THE reader who asks for more wood and less trees in technical discussions of wing flaps has my sympathy, since I have myself been responsible for some denseness of undergrowth. In this article 1 intend to avoid detail somewhat ruthlessly, to stand back and get a long view of the subject, to give, in fact, a freehand sketch rather than a blue print. I shall also try to keep the pilot, where he belongs, in the middle of my sketch. A flap is not something which the research worker can evolve and the engineer fix to an aeroplane without asking the pilot what he thinks about it. It is something which a pilot must now have to enable him to land in comfort, and it is, or it should be, as delicately under his control as elevator or ailerons during this, the most difficult, part of a flight. I must therefore apologise in advance for the liberties 1 shall take with the technicalities of the subject, and also perhaps for keeping the pilot closely at my elbow. Nobody will be able to design a flap from what 1 am going to say ; my object is merely to give a general idea of what flaps are needed for, what they can at present do, and how they can be improved, before the job of designing starts.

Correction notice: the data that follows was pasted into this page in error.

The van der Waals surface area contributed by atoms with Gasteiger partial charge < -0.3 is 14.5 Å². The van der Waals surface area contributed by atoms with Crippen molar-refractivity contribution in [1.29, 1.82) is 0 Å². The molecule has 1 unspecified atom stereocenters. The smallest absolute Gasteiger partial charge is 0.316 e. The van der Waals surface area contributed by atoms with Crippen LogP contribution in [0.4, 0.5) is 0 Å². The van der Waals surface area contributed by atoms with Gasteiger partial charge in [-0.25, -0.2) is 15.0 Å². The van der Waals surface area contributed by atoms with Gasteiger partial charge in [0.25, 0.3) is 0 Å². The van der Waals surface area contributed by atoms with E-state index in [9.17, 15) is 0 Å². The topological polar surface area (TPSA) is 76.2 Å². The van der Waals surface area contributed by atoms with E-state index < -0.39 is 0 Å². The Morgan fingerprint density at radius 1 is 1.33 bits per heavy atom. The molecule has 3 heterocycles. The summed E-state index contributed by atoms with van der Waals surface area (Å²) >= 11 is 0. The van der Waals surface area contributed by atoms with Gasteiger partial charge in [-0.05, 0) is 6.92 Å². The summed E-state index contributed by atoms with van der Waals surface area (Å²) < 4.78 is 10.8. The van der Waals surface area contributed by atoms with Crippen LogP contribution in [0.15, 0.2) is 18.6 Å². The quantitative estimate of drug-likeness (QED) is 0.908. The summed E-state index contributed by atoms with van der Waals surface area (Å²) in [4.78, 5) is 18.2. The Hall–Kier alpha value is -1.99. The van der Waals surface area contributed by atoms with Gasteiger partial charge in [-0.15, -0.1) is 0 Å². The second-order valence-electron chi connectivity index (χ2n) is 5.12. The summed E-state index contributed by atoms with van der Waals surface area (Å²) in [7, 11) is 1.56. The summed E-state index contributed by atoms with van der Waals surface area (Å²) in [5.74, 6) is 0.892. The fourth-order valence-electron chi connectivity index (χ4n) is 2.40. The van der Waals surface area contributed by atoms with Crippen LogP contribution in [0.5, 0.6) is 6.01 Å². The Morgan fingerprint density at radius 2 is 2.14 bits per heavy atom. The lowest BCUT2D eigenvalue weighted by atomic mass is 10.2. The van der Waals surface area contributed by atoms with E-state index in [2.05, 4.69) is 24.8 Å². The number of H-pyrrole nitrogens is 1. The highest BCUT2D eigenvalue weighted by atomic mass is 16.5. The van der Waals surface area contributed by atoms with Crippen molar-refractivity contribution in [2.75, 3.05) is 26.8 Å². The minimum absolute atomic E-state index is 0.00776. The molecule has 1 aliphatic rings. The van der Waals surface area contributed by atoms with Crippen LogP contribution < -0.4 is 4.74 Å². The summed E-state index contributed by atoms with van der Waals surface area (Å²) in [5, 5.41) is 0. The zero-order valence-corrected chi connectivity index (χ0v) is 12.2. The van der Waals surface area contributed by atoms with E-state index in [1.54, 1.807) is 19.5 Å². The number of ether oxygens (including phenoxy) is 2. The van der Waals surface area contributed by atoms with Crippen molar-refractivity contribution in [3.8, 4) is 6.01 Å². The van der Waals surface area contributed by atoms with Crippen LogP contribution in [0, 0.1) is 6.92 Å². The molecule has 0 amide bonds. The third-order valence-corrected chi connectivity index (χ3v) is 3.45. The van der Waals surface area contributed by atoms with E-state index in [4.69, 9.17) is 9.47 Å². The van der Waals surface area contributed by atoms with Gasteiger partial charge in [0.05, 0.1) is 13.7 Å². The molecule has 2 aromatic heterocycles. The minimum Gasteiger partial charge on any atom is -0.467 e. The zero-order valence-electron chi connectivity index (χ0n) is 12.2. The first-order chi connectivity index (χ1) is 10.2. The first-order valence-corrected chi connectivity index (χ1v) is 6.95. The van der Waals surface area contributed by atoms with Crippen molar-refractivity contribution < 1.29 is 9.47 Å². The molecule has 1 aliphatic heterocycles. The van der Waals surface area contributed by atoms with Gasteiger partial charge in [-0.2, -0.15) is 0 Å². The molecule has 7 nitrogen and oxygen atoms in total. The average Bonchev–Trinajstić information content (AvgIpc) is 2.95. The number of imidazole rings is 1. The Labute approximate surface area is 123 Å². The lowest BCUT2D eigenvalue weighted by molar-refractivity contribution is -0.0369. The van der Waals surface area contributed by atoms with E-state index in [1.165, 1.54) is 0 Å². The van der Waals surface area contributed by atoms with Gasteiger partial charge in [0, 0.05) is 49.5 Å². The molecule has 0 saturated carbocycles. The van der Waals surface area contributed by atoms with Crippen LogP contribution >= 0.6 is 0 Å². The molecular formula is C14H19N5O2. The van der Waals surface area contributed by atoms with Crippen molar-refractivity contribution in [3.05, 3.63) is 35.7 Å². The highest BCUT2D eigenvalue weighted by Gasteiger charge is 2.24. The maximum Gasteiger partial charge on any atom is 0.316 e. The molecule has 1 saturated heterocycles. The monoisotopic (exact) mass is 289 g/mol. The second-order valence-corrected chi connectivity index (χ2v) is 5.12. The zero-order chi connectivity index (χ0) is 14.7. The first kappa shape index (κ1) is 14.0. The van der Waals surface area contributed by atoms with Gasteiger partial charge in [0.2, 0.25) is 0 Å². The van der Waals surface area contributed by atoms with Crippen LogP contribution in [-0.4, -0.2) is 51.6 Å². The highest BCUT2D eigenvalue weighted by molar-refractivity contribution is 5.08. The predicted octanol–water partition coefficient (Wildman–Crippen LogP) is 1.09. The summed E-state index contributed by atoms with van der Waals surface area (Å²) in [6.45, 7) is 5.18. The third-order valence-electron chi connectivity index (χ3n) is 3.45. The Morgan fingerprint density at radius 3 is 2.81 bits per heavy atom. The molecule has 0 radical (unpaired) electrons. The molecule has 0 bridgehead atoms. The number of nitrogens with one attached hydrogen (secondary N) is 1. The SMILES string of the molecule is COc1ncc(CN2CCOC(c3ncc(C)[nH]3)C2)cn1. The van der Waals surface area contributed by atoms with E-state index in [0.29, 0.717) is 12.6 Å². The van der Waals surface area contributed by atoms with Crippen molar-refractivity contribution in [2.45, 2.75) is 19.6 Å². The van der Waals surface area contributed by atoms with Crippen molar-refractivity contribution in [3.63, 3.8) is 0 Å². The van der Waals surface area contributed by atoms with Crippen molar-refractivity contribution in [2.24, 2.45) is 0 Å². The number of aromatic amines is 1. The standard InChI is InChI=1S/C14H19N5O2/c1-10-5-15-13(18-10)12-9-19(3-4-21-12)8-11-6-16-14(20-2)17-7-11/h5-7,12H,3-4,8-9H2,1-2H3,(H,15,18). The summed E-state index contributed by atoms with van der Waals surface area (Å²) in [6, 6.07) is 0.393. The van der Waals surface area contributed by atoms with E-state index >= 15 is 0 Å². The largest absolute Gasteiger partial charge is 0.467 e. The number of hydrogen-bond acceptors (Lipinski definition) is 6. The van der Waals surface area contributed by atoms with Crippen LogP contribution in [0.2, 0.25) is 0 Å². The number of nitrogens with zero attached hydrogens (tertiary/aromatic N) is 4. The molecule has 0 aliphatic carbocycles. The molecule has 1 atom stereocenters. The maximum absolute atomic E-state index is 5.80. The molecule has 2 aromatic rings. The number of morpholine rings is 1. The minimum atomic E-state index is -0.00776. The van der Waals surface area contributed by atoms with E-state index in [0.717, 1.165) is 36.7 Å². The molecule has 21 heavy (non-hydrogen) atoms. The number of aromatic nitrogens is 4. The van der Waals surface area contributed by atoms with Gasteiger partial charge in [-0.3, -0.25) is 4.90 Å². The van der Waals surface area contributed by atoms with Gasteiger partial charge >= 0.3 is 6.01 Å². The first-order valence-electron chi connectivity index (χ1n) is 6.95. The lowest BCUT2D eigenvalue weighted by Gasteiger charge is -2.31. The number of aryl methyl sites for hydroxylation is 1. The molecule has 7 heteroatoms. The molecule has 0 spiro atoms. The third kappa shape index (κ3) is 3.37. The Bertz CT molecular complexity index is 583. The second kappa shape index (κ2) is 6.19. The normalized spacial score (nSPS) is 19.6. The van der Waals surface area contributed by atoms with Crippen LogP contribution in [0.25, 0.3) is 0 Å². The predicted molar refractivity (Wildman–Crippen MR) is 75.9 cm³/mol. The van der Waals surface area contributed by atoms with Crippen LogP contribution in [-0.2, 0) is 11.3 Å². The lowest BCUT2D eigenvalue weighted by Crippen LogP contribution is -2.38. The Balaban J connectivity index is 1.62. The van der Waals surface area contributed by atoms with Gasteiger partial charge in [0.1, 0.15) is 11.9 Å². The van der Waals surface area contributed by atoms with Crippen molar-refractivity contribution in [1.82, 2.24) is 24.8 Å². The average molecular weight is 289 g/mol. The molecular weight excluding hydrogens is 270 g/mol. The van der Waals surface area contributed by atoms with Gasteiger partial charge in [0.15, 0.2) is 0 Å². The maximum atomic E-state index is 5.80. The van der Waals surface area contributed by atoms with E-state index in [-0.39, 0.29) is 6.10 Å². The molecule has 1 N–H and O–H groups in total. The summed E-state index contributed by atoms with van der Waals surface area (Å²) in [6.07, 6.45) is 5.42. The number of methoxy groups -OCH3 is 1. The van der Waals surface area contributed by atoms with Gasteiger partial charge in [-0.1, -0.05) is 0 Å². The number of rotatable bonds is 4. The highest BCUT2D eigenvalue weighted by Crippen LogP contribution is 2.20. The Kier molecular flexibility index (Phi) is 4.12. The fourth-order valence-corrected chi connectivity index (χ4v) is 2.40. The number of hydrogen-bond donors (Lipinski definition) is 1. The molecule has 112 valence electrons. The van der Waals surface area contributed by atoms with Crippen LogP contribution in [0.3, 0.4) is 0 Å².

Gates, S. (1937), "Trailing‐edge Flaps: A General Review of the Purpose of Flaps and How, and How Far, They Achieve It", Aircraft Engineering and Aerospace Technology, Vol. 9 No. 7, pp. 183-186. https://doi.org/10.1108/eb030198Download as .RIS
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